Teenage Girl Meets Adult Self, Disappointment Ensues, in We Go Way Back


We Go Way Back
Directed by Lynn Shelton
Opens April 29, ReRun Gastropub Theater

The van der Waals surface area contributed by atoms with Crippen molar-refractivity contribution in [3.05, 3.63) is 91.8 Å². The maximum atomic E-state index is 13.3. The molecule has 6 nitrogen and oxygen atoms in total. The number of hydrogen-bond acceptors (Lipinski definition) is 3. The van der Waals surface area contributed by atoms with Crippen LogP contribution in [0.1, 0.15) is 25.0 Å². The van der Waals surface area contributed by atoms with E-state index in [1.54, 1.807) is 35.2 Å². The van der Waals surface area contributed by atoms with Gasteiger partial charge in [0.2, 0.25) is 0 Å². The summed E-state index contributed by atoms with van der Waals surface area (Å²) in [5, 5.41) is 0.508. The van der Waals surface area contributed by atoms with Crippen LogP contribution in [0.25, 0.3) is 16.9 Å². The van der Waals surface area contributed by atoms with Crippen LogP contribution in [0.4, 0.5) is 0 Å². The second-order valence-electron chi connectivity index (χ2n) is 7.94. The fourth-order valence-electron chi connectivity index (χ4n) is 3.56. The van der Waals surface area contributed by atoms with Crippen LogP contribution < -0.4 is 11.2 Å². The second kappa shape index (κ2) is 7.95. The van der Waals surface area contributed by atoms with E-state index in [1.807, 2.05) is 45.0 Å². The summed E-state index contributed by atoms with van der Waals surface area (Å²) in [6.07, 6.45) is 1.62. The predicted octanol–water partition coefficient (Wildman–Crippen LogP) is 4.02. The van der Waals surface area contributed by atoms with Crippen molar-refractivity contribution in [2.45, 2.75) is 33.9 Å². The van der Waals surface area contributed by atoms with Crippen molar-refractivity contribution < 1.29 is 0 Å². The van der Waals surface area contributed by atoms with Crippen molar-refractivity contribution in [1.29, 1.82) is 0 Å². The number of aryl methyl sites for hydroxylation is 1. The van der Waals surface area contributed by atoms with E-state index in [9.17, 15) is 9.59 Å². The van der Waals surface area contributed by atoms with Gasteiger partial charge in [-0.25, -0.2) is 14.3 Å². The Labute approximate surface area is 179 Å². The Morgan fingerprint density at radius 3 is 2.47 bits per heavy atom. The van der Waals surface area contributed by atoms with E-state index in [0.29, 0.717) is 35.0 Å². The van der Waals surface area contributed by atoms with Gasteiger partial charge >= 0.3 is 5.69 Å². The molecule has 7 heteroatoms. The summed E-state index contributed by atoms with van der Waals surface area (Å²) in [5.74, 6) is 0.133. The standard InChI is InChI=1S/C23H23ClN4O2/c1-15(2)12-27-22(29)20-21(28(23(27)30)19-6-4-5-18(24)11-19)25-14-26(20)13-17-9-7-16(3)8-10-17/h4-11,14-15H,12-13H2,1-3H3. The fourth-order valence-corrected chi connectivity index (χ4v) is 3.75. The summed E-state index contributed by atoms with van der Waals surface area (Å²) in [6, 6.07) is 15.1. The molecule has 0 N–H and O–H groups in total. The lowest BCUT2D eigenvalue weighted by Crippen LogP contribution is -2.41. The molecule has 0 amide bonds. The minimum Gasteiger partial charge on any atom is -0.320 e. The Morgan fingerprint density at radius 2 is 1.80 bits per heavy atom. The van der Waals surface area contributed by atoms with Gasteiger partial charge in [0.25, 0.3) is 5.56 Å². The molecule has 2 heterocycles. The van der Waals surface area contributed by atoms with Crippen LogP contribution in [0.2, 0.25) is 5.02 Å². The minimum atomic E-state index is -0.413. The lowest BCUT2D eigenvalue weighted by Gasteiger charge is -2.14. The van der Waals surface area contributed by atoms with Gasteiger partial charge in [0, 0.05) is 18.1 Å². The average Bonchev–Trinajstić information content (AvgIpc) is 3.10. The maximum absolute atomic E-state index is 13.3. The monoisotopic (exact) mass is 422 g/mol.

The 2006 debut of Seattle indie queen Lynn Shelton (My Effortless Brilliance, Humpday), this earnest, inventive micro-drama bounces gently from room-of-one’s-own brooding to sharp-eyed theater-company satire, ending up in a hand-holding metaspace that feels as lost as its heroine (Amber Hubert), a placid aspiring actress contemplating the sealed letters she wrote to her future self when she was 13. How Shelton’s everygirl went from a brave and inquisitive preteen to the dim-bulb sexual doormat she is in the present is a mystery; in the meantime, her untethered experimental-troupe director (Robert Hamilton Wright, in a guileless and hilarious performance) asks her to play Hedda Gabler, but do it in Norwegian and surrounded by an ever-growing mountain of potatoes. Eventually, the 13-year-old version (Maggie Brown) shows up in the flesh, and for all of the film’s preciousness (the letters are a coy invention, and the song interludes take up far too much real estate), the pungent notion of having your young-teen self gazing in horrified disappointment at the adult you’ve failed to become is as fresh a thematic undertow as it is disquieting.


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